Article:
“It is no surprise at all that Jill has established a highly successful women’s basketball program at VCSU,” said Ruley. “In every respect, Jill has been a student of the game. She starts the year with a group of individuals and ends the season as a confident and cohesive team.”
Playing the role of parent and coach, DeVries’ father helped shape her basketball career before stepping into the Bison spotlight.
The impact Ruley had on DeVries’ professional career would continue to guide her far beyond the college court she dominated. DeVries’ coaching career started at the University of Wisconsin-Green Bay as a graduate assistant under Carol Hammerle. While finishing her master’s degree at NDSU, DeVries served as a graduate assistant for Amy Ruley during the 1995-96 national championship campaign and 1996-97 season, experiencing more victory as a Bison.
Before arriving at VCSU, she served as a top assistant and recruiting coordinator at the University of Nebraska-Kearney. In her tenure at UNK, the Lopers were 52-8, two-time RMAC champions, and advanced to the North Central Region Tournament both years.
Keep On Striving
A native of Glyndon, Minnesota, DeVries had success as a two-time Class A All-State selection while at Glyndon-Felton High School. As the oldest of three, her passion for basketball was partially formed by her father, who even now continues to push and encourage her.
“My father was a huge basketball influence,” said DeVries. “He coached, taught me the game, and allowed me to play against the older kids. Always a big supporter, and comes to many games now or watches them online.”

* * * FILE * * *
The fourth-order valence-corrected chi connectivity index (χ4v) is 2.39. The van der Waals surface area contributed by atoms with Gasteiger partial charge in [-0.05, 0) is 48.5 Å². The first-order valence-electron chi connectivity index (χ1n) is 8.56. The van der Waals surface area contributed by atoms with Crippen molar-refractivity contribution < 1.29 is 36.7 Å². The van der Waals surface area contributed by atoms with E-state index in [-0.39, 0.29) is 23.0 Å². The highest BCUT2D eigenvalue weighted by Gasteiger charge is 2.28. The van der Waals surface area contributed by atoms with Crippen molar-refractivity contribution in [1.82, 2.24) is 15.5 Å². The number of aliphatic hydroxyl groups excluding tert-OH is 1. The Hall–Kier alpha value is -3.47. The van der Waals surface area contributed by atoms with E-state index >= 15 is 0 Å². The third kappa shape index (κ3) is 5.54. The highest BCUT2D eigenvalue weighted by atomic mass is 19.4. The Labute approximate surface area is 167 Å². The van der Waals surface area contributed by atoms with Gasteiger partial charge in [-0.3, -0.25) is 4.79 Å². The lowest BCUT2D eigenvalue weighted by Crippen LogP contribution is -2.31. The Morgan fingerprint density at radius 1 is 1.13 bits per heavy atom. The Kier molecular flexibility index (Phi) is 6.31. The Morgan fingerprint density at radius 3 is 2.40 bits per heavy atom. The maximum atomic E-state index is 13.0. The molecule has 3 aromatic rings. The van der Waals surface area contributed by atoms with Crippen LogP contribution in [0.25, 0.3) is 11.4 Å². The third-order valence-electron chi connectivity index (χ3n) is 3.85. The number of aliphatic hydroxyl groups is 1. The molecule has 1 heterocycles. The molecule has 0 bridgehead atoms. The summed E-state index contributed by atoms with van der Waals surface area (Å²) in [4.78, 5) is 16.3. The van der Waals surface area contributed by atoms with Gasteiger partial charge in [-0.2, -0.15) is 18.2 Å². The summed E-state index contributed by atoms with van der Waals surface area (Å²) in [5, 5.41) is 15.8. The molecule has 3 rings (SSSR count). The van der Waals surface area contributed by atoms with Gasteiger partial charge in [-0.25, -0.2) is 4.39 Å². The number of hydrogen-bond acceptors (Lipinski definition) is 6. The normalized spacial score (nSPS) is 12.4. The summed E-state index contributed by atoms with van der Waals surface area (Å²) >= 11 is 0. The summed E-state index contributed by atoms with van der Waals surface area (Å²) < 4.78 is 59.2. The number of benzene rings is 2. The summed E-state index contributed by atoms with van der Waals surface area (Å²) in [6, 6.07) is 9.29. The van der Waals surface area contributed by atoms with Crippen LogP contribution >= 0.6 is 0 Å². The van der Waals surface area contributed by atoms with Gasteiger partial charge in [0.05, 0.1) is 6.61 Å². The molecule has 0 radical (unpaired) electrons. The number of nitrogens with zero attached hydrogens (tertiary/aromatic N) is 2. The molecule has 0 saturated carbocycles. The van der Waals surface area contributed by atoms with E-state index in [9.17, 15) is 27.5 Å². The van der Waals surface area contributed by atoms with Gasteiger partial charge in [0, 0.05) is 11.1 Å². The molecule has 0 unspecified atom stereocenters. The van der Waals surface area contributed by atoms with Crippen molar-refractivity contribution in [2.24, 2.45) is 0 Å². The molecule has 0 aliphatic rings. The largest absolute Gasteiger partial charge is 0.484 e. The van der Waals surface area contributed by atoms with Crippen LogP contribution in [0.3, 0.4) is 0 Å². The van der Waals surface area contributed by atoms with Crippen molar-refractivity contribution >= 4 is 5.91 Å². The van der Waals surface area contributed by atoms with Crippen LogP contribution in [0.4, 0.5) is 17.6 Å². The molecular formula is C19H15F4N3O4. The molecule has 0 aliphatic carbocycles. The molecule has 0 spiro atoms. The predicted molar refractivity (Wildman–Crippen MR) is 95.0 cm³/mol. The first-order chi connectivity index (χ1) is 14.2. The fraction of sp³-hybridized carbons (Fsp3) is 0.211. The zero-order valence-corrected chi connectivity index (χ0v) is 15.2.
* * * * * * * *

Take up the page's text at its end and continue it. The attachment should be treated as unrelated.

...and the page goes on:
With the help of her teammates in 1991, DeVries plowed a path of program culture that is still followed by athletes and coaches today
DeVries found ways to further her basketball skills by playing driveway hoops and going up against the college guys and older men at open gym in Glyndon. The same drive and dedication can be seen on her face at VCSU, with support at games from fans and athletes of all sports.
“It’s funny, people say there have been these huge changes in coaching in the past 25 or 30 years, but ultimately kids are the same,” said DeVries. “I mean nobody goes out on the basketball court, football field or the ice rink and tries to fail. Every kid is trying to be as good as they can be.”
During her time at VCSU, DeVries has coached 18 All-Conference performers, four Honorable Mention All-Americans, 27 NAIA ScholarAthletes, and received the 2011 DAC Coach of the Year. Among the countless awards and honors she’s acquired, DeVries values the mentors who guided her, like Ruley and Layman, and continues to build relationships, like Holly Jones, who DeVries is engaged to be married to in May of this year.
Even with enough high praises and accolades to fill a book, DeVries’ crowning achievement might just be two sentences from Coach Ruley: “She had one of the longest and strongest three-point shots of any players I was fortunate to recruit and coach. She is competitive in a positive way and brings out the best in those around her.